1. Poor foxes. At least we don’t hunt them in gangs here like they do in England, we just demolish their homes.
    Thanks for your post Iain, I enjoyed it almost as much as your reading the other week at the Holy Oak!

  2. kristendenhartog

    Roald Dahl is one of our favourites. Though we haven’t read Fantastic Mr.Fox, I’ll admit we have cheated and seen the movie. N’s cousins bought it for their dad (not the other way around) and it did not disappoint. I think it’s a story lots of dads could relate to.

  3. Heidi den Hartog

    What a great post from Iain Reid with a real life turn of events……..the farmer, the fox and big business still somehow involved with each other. Wonderful to have felt the heart of a story so keenly that it could be referred to in an e-mail years later as an example of how the passage of time changes things …………sometimes for the good, sometimes not. Wonderful to know this classic is one thing that will stay just as it was created, for young and old to enjoy for years to come. Fantastic Mr. Fox is a “fantastical” story and I too found myself lost in the characters, forgetting that they weren’t human.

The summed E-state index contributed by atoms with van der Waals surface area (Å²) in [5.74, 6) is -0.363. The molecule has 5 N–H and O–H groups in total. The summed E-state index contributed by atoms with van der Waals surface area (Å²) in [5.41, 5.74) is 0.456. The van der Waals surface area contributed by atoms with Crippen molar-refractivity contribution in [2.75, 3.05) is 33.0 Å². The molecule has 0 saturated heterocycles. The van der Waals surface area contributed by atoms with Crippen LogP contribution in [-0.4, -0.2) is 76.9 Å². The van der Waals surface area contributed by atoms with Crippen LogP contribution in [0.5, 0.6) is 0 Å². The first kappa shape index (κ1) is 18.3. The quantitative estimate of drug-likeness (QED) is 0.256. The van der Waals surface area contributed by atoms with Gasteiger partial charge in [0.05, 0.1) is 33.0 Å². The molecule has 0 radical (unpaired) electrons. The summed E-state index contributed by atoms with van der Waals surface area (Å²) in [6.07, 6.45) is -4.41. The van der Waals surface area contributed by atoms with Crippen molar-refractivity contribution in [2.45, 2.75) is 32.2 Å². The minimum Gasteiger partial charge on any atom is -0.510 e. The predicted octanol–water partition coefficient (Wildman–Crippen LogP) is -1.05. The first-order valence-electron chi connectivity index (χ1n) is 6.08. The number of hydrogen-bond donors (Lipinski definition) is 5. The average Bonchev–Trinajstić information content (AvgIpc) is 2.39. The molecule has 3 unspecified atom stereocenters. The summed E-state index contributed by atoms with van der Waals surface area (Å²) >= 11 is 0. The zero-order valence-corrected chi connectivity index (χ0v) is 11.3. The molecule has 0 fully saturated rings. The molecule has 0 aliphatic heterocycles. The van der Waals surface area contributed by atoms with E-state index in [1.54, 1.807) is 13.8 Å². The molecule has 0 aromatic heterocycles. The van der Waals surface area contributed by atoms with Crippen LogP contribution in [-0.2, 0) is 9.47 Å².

• kristendenhartog

      Great point. I hope when N grows up, we can still refer to characters from books we read years before and right away catch each other’s meaning.

  4. Ann T

    Well, we love Roald Dahl in our family too, and I have to say I totally understand Iain’s revisiting, whether of Roald Dahl or other favourite book. Unlike other people I know, I keep books. I rarely hand them on once I’ve read them, and I dislike lending them. I have stacks of them and shelves of them, and I sometimes just pull one out to look at its cover, a bit like a miser fingering his treasure. Of course I reread them, most often because I enjoyed a story and want to savour it again, but sometimes, admittedly, because I forgot I’d already read it.
    But I gather, after looking up Iain’s new book, One Bird’s Choice, that he has taken up a different kind of revisiting…..:-)
    Iain, your book sounds interesting. I’m looking forward to reading it and perhaps rereading it in the years to come!

    • kristendenhartog

      His book is really good — very funny and charming, with loads of insight into the relationship between parent and child. Sounds to me as if his parents rediscovered Iain as much as Iain rediscovered his parents during his stint back home! I think you would definitely enjoy….

  5. I love Roald Dahl! I never actually did read Fantastic Mr Fox; I only watched the movie. Still, I love how fun it is to imagine being in one of his stories. I think, for me, it was the boy in The Witches. I always enjoyed creepy adventure-type stories, and the idea of battling a whole coven of witches sounded like fun. 🙂

    • kristendenhartog

      My personal favourite is the BFG — mostly for the giant himself, such a delightful character! The Witches is excellent too….